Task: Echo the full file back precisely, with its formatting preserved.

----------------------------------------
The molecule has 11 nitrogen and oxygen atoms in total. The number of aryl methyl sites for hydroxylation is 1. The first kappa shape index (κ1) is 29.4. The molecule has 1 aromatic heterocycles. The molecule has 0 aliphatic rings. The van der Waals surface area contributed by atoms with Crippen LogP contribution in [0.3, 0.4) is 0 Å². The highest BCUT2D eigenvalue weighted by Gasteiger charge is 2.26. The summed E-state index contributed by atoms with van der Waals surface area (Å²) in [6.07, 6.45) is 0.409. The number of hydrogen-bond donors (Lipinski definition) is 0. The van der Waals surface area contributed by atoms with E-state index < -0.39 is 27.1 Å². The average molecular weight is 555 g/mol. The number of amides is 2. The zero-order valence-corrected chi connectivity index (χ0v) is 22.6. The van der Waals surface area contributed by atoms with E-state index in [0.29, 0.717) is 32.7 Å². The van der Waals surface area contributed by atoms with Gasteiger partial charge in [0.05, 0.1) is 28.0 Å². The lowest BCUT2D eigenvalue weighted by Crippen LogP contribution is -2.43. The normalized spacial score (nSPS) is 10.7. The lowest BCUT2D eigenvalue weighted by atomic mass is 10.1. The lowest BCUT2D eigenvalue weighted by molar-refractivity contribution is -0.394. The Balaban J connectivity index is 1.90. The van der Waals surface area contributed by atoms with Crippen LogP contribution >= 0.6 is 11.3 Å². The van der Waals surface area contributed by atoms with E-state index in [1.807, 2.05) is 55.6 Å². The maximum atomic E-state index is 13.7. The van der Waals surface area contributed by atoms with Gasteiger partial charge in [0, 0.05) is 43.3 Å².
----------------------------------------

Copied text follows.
The molecule has 11 nitrogen and oxygen atoms in total. The number of aryl methyl sites for hydroxylation is 1. The first kappa shape index (κ1) is 29.4. The molecule has 1 aromatic heterocycles. The molecule has 0 aliphatic rings. The van der Waals surface area contributed by atoms with Crippen LogP contribution in [0.3, 0.4) is 0 Å². The highest BCUT2D eigenvalue weighted by Gasteiger charge is 2.26. The summed E-state index contributed by atoms with van der Waals surface area (Å²) in [6.07, 6.45) is 0.409. The number of hydrogen-bond donors (Lipinski definition) is 0. The van der Waals surface area contributed by atoms with E-state index < -0.39 is 27.1 Å². The average molecular weight is 555 g/mol. The number of amides is 2. The zero-order valence-corrected chi connectivity index (χ0v) is 22.6. The van der Waals surface area contributed by atoms with E-state index in [0.29, 0.717) is 32.7 Å². The van der Waals surface area contributed by atoms with Gasteiger partial charge in [0.05, 0.1) is 28.0 Å². The lowest BCUT2D eigenvalue weighted by Crippen LogP contribution is -2.43. The normalized spacial score (nSPS) is 10.7. The lowest BCUT2D eigenvalue weighted by atomic mass is 10.1. The lowest BCUT2D eigenvalue weighted by molar-refractivity contribution is -0.394. The Balaban J connectivity index is 1.90. The van der Waals surface area contributed by atoms with Crippen LogP contribution >= 0.6 is 11.3 Å². The van der Waals surface area contributed by atoms with E-state index in [1.807, 2.05) is 55.6 Å². The maximum atomic E-state index is 13.7. The van der Waals surface area contributed by atoms with Gasteiger partial charge in [0, 0.05) is 43.3 Å².